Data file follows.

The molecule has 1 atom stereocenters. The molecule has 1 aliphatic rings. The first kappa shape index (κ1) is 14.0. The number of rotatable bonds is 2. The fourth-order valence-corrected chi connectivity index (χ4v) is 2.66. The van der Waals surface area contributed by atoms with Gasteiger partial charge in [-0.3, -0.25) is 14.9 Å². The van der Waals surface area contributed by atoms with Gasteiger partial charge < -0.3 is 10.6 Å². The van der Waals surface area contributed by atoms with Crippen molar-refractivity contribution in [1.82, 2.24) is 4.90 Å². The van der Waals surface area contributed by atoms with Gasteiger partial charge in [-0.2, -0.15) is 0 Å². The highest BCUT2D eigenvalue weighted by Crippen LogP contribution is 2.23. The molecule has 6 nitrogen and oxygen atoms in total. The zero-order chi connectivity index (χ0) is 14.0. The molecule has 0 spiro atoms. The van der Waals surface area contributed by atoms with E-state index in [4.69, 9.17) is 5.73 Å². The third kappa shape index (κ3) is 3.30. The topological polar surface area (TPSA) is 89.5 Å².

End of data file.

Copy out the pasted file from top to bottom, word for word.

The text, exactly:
The molecule has 1 atom stereocenters. The molecule has 1 aliphatic rings. The first kappa shape index (κ1) is 14.0. The number of rotatable bonds is 2. The fourth-order valence-corrected chi connectivity index (χ4v) is 2.66. The van der Waals surface area contributed by atoms with Gasteiger partial charge in [-0.3, -0.25) is 14.9 Å². The van der Waals surface area contributed by atoms with Gasteiger partial charge < -0.3 is 10.6 Å². The van der Waals surface area contributed by atoms with Crippen molar-refractivity contribution in [1.82, 2.24) is 4.90 Å². The van der Waals surface area contributed by atoms with Gasteiger partial charge in [-0.2, -0.15) is 0 Å². The highest BCUT2D eigenvalue weighted by Crippen LogP contribution is 2.23. The molecule has 6 nitrogen and oxygen atoms in total. The zero-order chi connectivity index (χ0) is 14.0. The molecule has 0 spiro atoms. The van der Waals surface area contributed by atoms with E-state index in [4.69, 9.17) is 5.73 Å². The third kappa shape index (κ3) is 3.30. The topological polar surface area (TPSA) is 89.5 Å².